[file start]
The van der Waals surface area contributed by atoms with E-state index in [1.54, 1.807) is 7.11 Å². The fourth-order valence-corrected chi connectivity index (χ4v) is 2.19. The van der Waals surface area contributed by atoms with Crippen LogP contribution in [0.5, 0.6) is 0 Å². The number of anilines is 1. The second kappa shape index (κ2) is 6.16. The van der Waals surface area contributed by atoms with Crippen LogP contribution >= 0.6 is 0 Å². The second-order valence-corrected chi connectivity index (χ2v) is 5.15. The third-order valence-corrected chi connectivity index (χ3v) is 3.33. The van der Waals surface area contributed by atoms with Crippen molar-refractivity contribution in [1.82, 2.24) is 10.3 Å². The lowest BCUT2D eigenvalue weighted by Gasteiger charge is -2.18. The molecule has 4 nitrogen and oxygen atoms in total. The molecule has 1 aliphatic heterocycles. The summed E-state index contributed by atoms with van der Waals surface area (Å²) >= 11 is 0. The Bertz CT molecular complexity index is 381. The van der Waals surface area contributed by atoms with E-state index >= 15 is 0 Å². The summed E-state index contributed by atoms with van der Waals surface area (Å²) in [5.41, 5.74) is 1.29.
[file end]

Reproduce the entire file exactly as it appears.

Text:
The van der Waals surface area contributed by atoms with E-state index in [1.54, 1.807) is 7.11 Å². The fourth-order valence-corrected chi connectivity index (χ4v) is 2.19. The van der Waals surface area contributed by atoms with Crippen LogP contribution in [0.5, 0.6) is 0 Å². The number of anilines is 1. The second kappa shape index (κ2) is 6.16. The van der Waals surface area contributed by atoms with Crippen LogP contribution >= 0.6 is 0 Å². The second-order valence-corrected chi connectivity index (χ2v) is 5.15. The third-order valence-corrected chi connectivity index (χ3v) is 3.33. The van der Waals surface area contributed by atoms with Crippen molar-refractivity contribution in [1.82, 2.24) is 10.3 Å². The lowest BCUT2D eigenvalue weighted by Gasteiger charge is -2.18. The molecule has 4 nitrogen and oxygen atoms in total. The molecule has 1 aliphatic heterocycles. The summed E-state index contributed by atoms with van der Waals surface area (Å²) >= 11 is 0. The Bertz CT molecular complexity index is 381. The van der Waals surface area contributed by atoms with E-state index >= 15 is 0 Å². The summed E-state index contributed by atoms with van der Waals surface area (Å²) in [5.41, 5.74) is 1.29.